“Just this was left, had I told the story that I wanted to tell? I had and so I was finished.”

This short book is a memoir, by the by, not a boat-building manual, and I’ve bought a few to give as gifts for the men in my life. On the other hand, while it’s about the manly art of boat building, the story will apply to anyone who has put off a dream (including a writing dream)–then resurrected and resolved it.


But you might try being as attitude-y about your process as an Emily Dickinson. This is something I’ve been learning from my mentor, Vivian Pollack, for at least 25 years, as she served as my dissertation adviser when I was working on my Ph.D. in American Literature. In addition to being a university professor and a former president of The Emily Dickinson International Society, she is the author of several books.  I consider her Dickinson: The Anxiety of Gender (1984), to be a classic in Dickinson scholarship; her latest book is Our Emily DickinsonsAmerican Women Poets and the Intimacies of Difference (2016). Typical of the way Dr. Pollak’s mind works, her paragraph on “how to know when it’s finished, circled around to E.D.:

“How to finish or to know when something is finished? Sometimes it feels finished and at other times there is someone asking for it to be finished or time is just running out. E.g. our semester starts in about 4 weeks and I have a project I want to finish before then. Really I want to finish it before going to Amherst next Wednesday and we shall see what we shall see. But did I misunderstand your question: are you asking how I personally know when one of my efforts is finished or are you asking me as a reader whether I feel satisfied with the completeness of some works? Or–gulp–are you asking me what someone like Emily Dickinson had to say about being finished? ‘It is finished can never be said of us.’ Yes, that’s Emily–perhaps the queen of unfinishing.”


Waverly Fitzgerald is a hugely productive writer, also writing in the two-author team of Waverly Curtis (Dial C for Chihuahua, Chihuahua Confidential, The Big Chihuahua, A Chihuahua in Every Stocking,The Chihuahua Always Sniffs Twice,  and The Silence of the Chihuahuas). To learn more about the novels, go here. You can find out more about Waverly at

Waverly responded to my query with, “This is one of my favorite questions, but mostly because I don’t know the answer.

“I would say that a piece is finished when I can no longer find any faults or flaws in it. Unfortunately, that is rare.  And sometimes when I can’t find any faults in something, someone else ( a beta reader or an agent) can.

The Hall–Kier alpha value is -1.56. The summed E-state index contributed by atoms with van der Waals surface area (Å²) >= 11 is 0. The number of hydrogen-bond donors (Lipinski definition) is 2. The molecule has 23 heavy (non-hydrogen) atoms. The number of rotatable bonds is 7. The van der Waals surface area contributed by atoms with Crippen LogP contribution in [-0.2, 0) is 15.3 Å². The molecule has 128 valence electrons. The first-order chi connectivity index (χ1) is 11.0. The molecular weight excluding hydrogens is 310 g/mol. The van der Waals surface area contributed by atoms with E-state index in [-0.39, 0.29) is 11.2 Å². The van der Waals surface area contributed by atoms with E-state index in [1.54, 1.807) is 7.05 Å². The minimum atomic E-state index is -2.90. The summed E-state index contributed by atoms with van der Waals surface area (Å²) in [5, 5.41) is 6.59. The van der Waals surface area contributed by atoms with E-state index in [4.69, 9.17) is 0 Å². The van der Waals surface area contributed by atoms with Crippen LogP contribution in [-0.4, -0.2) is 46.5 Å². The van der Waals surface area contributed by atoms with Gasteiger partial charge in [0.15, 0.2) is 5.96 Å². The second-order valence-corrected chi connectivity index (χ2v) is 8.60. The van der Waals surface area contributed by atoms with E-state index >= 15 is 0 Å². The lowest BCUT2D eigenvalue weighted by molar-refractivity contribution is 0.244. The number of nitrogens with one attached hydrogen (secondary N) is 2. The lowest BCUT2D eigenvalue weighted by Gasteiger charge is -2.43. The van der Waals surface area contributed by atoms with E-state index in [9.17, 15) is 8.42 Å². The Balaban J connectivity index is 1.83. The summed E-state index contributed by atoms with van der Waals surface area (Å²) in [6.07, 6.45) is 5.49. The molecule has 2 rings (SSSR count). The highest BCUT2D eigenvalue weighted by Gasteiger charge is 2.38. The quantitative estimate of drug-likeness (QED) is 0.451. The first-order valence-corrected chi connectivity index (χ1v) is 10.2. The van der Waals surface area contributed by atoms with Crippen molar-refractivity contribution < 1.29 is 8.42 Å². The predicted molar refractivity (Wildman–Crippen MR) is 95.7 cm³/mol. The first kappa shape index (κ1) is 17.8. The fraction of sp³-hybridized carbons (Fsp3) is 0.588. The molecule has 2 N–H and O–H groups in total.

“Oh, the other way I know something is finished is when the deadline arrives and I send it out.”

This was my first correspondence with Waverly (I recently bought her book Slow Time: Recovering the Natural Rhythms of Life), and I was delighted by the way she signed off her email: “Write on.”


Priscilla Long–author and teacher extraordinaire, and with the distinction of having written the science blog, Science Frictions, for The American Scholar for several years–threw a little fit when I asked my question. “Read my book!” she said. “There’s an ENTIRE CHAPTER called ‘Completing Works.'” I had of course read her book, Minding the Museand that specific chapter more than once. But here I’m going to fall back on the old advice from my first teaching practicum: the best way to learn a thing is to teach it to someone else.

With Priscilla’s permission (and a very very high recommendation for Minding the Muse in its entirety), here is the part I want to share with you today:

“The process of finishing a work typically overlaps with its first reading or viewing, its first public exposure to your peers or to your first (probably small) audience. At this point you may receive some useful feedback. Even with no feedback, the act of presenting in itself helps you to see work from the outside, to get distance from it. This in turn helps you see where to make necessary tweaks. Completing works and putting them out in the world is part of the creative process….And once you’ve released it to the world, you’ve cleared room for new works.”

Priscilla, in another context, chastised me for trying to force my book to be finished. “It’s finished when it’s finished,” she said. “The novel Cold Mountain took Charles Frazier 18 years to write. Do we wish he had written it faster?”

Finally, however, Priscilla sees finishing as simply another craft skill–and she pushes her writing students to finish smaller pieces in order to practice and develop this skill. At a conference this summer, I overheard a comment from one of her students: “If you want to learn how to get writing done, take a class from Priscilla Long.” Visit her website,, to find classes and workshops.